POV-Ray : Newsgroups : povray.pov4.discussion.general : Next Generation SDL Brainstorming Server Time
25 Feb 2024 00:50:47 EST (-0500)
  Next Generation SDL Brainstorming (Message 11 to 20 of 92)  
<<< Previous 10 Messages Goto Latest 10 Messages Next 10 Messages >>>
From: Bill Pragnell
Subject: Re: Next Generation SDL Brainstorming
Date: 27 Mar 2009 05:00:00
Message: <web.49cc943fad5940476dd25f0b0@news.povray.org>
Warp <war### [at] tagpovrayorg> wrote:
>   A simple for-loop removes most if not all the confusion.

I'm not sure. The opinions of people like Kenneth are quite valuable here,
because they are still at a place that those of us who write code fluently can
only dimly remember. I honestly can't remember if I had more trouble with for
loops than while loops when I was learning to program. From where I'm standing,
it could easily be argued that for loops are the more challenging.

>   And it's not like the for-loop would *replace* while-loops.

Well, true. If we have both, then it's not an issue :-)


As an aside, I think there *has* to be a legacy parser (as I believe clipka
suggested). There is just too much useful stuff that will break, and users who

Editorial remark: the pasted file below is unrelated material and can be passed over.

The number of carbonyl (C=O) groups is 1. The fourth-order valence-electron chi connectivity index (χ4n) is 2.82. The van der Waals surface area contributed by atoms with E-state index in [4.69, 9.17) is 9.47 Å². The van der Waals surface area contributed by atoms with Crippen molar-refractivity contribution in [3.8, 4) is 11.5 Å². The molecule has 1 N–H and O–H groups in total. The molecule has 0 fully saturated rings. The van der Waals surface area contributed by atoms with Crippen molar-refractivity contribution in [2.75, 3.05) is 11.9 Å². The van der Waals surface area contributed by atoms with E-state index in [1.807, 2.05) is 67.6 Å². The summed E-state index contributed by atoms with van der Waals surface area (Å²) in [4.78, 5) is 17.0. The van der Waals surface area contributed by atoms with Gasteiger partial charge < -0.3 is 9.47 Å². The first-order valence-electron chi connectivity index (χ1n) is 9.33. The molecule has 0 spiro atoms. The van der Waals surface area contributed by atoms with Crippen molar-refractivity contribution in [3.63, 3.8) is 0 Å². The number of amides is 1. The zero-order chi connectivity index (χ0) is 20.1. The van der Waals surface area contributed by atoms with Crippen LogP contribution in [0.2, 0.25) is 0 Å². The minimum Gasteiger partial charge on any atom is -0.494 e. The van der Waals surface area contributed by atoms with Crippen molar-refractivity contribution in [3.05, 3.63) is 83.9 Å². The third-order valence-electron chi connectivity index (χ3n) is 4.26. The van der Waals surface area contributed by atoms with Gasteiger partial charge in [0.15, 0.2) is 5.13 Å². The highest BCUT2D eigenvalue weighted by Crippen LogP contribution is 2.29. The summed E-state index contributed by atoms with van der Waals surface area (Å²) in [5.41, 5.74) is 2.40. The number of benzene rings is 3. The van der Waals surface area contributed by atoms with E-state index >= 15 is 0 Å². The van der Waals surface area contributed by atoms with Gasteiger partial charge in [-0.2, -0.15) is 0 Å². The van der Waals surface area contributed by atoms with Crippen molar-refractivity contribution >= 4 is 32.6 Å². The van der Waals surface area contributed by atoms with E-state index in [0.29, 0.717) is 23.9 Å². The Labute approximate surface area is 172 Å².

will either stick to pre-4.0 versions or stop using POV completely. Also,
having a simpler, more 'approachable' SDL will encourage users in, as it does
now. I see no problem in the old-style option being more restrictive; this
will, in turn, encourage the more confident user to move on to the new. Of
course, we will need plenty of code and tutorials posting here in the early
days to help everyone out!

(Don't get me wrong, I'm all in favour of a new SDL - indeed, I'm salivating at
the possibilities!)

Bill


Post a reply to this message

From: Kenneth
Subject: Re: Next Generation SDL Brainstorming
Date: 27 Mar 2009 05:00:00
Message: <web.49cc9492ad594047f50167bc0@news.povray.org>
Warp <war### [at] tagpovrayorg> wrote:
> Kenneth <kdw### [at] earthlinknet> wrote:
> > The #while loop is easily understood, simply from the fact of its name.
>
>   I beg to differ. I once wrote a long page dedicated solely to explaining
> how the #while loop does and doesn't work, because misunderstandings are
> so common:
>
> http://tag.povray.org/povQandT/whileloops.html

My main concern is actually with 'semantics' (if that's the right word.) I.e.,
the term #while seems to be quite logical and understandable in its meaning:
"while (this is true) do this stuff" etc. Same thing with #if. But--using #for
as an example again--I'm not so sure I understand what "for" signifies, in an
English syntax sense. (Actually, I do seem to recall 'for-next' being a part of